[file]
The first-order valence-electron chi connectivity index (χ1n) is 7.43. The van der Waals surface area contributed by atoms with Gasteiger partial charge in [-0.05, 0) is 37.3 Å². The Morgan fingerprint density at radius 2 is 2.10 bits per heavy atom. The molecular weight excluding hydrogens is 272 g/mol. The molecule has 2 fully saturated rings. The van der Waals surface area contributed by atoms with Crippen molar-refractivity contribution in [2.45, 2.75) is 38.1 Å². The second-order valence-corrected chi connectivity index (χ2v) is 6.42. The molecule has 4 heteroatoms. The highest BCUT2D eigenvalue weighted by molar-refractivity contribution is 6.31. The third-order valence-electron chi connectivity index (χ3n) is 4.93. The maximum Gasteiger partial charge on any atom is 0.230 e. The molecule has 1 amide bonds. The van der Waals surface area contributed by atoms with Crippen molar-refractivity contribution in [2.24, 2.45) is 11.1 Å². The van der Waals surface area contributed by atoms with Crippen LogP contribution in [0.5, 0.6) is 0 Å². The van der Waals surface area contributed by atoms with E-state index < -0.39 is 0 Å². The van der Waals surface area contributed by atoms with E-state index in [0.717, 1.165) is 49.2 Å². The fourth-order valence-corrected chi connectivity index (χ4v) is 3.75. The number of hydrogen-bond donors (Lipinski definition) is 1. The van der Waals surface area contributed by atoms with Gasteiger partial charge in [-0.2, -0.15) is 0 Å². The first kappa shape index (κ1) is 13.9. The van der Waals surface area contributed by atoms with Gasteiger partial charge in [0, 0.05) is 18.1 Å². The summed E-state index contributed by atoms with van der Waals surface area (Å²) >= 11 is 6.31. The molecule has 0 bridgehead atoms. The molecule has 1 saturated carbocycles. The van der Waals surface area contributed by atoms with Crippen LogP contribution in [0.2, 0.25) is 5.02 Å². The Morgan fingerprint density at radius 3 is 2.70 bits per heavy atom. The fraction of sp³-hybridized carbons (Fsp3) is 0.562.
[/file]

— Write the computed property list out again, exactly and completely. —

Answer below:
The first-order valence-electron chi connectivity index (χ1n) is 7.43. The van der Waals surface area contributed by atoms with Gasteiger partial charge in [-0.05, 0) is 37.3 Å². The Morgan fingerprint density at radius 2 is 2.10 bits per heavy atom. The molecular weight excluding hydrogens is 272 g/mol. The molecule has 2 fully saturated rings. The van der Waals surface area contributed by atoms with Crippen molar-refractivity contribution in [2.45, 2.75) is 38.1 Å². The second-order valence-corrected chi connectivity index (χ2v) is 6.42. The molecule has 4 heteroatoms. The highest BCUT2D eigenvalue weighted by molar-refractivity contribution is 6.31. The third-order valence-electron chi connectivity index (χ3n) is 4.93. The maximum Gasteiger partial charge on any atom is 0.230 e. The molecule has 1 amide bonds. The van der Waals surface area contributed by atoms with Crippen molar-refractivity contribution in [2.24, 2.45) is 11.1 Å². The van der Waals surface area contributed by atoms with Crippen LogP contribution in [0.5, 0.6) is 0 Å². The van der Waals surface area contributed by atoms with E-state index < -0.39 is 0 Å². The van der Waals surface area contributed by atoms with E-state index in [0.717, 1.165) is 49.2 Å². The fourth-order valence-corrected chi connectivity index (χ4v) is 3.75. The number of hydrogen-bond donors (Lipinski definition) is 1. The van der Waals surface area contributed by atoms with Gasteiger partial charge in [-0.2, -0.15) is 0 Å². The first kappa shape index (κ1) is 13.9. The van der Waals surface area contributed by atoms with Gasteiger partial charge in [0, 0.05) is 18.1 Å². The summed E-state index contributed by atoms with van der Waals surface area (Å²) >= 11 is 6.31. The molecule has 0 bridgehead atoms. The molecule has 1 saturated carbocycles. The van der Waals surface area contributed by atoms with Crippen LogP contribution in [0.2, 0.25) is 5.02 Å². The Morgan fingerprint density at radius 3 is 2.70 bits per heavy atom. The fraction of sp³-hybridized carbons (Fsp3) is 0.562.